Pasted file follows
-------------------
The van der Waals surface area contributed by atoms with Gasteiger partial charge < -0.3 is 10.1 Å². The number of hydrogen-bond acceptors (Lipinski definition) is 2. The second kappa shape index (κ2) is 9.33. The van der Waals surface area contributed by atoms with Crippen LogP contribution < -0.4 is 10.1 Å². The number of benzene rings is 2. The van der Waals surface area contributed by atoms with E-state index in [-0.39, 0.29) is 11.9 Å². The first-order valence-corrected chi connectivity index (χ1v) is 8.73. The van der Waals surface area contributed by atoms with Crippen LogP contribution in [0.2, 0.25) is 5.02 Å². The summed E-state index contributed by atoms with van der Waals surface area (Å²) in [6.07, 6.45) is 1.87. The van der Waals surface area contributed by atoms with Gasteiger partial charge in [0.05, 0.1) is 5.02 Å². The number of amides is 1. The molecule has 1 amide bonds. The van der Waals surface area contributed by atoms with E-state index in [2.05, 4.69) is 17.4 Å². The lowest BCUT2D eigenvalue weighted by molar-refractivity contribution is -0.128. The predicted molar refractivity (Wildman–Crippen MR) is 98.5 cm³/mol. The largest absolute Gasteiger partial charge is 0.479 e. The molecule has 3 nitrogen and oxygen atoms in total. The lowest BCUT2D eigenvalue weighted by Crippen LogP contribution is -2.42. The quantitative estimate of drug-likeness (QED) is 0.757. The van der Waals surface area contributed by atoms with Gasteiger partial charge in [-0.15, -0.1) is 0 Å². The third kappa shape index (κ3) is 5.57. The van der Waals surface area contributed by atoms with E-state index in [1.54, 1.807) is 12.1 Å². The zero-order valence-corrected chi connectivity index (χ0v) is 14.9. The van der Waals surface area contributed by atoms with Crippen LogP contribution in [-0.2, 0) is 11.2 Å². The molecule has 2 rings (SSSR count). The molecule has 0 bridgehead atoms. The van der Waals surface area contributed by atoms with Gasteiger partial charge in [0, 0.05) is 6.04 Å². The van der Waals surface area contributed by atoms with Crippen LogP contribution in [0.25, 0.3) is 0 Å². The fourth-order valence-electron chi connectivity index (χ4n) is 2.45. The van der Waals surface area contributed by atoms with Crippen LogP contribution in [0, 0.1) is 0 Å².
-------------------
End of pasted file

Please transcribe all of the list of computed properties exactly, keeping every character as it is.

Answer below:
The van der Waals surface area contributed by atoms with Gasteiger partial charge < -0.3 is 10.1 Å². The number of hydrogen-bond acceptors (Lipinski definition) is 2. The second kappa shape index (κ2) is 9.33. The van der Waals surface area contributed by atoms with Crippen LogP contribution < -0.4 is 10.1 Å². The number of benzene rings is 2. The van der Waals surface area contributed by atoms with E-state index in [-0.39, 0.29) is 11.9 Å². The first-order valence-corrected chi connectivity index (χ1v) is 8.73. The van der Waals surface area contributed by atoms with Crippen LogP contribution in [0.2, 0.25) is 5.02 Å². The summed E-state index contributed by atoms with van der Waals surface area (Å²) in [6.07, 6.45) is 1.87. The van der Waals surface area contributed by atoms with Gasteiger partial charge in [0.05, 0.1) is 5.02 Å². The number of amides is 1. The molecule has 1 amide bonds. The van der Waals surface area contributed by atoms with E-state index in [2.05, 4.69) is 17.4 Å². The lowest BCUT2D eigenvalue weighted by molar-refractivity contribution is -0.128. The predicted molar refractivity (Wildman–Crippen MR) is 98.5 cm³/mol. The largest absolute Gasteiger partial charge is 0.479 e. The molecule has 3 nitrogen and oxygen atoms in total. The lowest BCUT2D eigenvalue weighted by Crippen LogP contribution is -2.42. The quantitative estimate of drug-likeness (QED) is 0.757. The van der Waals surface area contributed by atoms with Gasteiger partial charge in [-0.15, -0.1) is 0 Å². The third kappa shape index (κ3) is 5.57. The van der Waals surface area contributed by atoms with E-state index in [1.54, 1.807) is 12.1 Å². The zero-order valence-corrected chi connectivity index (χ0v) is 14.9. The van der Waals surface area contributed by atoms with Crippen LogP contribution in [-0.2, 0) is 11.2 Å². The molecule has 2 rings (SSSR count). The molecule has 0 bridgehead atoms. The van der Waals surface area contributed by atoms with Gasteiger partial charge in [0, 0.05) is 6.04 Å². The van der Waals surface area contributed by atoms with Crippen LogP contribution in [0.25, 0.3) is 0 Å². The fourth-order valence-electron chi connectivity index (χ4n) is 2.45. The van der Waals surface area contributed by atoms with Crippen LogP contribution in [0, 0.1) is 0 Å².